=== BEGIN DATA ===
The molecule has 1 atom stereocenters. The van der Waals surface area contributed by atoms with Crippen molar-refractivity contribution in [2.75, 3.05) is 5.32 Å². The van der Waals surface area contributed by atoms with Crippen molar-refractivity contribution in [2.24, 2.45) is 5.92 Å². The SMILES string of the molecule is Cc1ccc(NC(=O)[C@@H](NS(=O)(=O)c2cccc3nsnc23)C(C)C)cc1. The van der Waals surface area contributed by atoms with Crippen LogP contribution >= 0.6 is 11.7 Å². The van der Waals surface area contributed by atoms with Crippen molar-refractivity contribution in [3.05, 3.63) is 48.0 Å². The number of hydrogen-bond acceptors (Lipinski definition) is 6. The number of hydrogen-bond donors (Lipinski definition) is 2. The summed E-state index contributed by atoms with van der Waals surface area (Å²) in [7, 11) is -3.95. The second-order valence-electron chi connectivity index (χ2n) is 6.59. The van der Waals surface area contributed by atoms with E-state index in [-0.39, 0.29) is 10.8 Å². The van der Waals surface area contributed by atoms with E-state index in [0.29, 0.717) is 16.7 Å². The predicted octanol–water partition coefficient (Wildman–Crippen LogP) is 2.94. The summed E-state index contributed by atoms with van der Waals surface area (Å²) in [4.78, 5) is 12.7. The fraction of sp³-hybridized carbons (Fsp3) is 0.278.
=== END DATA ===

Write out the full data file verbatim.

The molecule has 1 atom stereocenters. The van der Waals surface area contributed by atoms with Crippen molar-refractivity contribution in [2.75, 3.05) is 5.32 Å². The van der Waals surface area contributed by atoms with Crippen molar-refractivity contribution in [2.24, 2.45) is 5.92 Å². The SMILES string of the molecule is Cc1ccc(NC(=O)[C@@H](NS(=O)(=O)c2cccc3nsnc23)C(C)C)cc1. The van der Waals surface area contributed by atoms with Crippen LogP contribution >= 0.6 is 11.7 Å². The van der Waals surface area contributed by atoms with Crippen molar-refractivity contribution in [3.05, 3.63) is 48.0 Å². The number of hydrogen-bond acceptors (Lipinski definition) is 6. The number of hydrogen-bond donors (Lipinski definition) is 2. The summed E-state index contributed by atoms with van der Waals surface area (Å²) in [7, 11) is -3.95. The second-order valence-electron chi connectivity index (χ2n) is 6.59. The van der Waals surface area contributed by atoms with E-state index in [-0.39, 0.29) is 10.8 Å². The van der Waals surface area contributed by atoms with E-state index in [0.29, 0.717) is 16.7 Å². The predicted octanol–water partition coefficient (Wildman–Crippen LogP) is 2.94. The summed E-state index contributed by atoms with van der Waals surface area (Å²) in [4.78, 5) is 12.7. The fraction of sp³-hybridized carbons (Fsp3) is 0.278.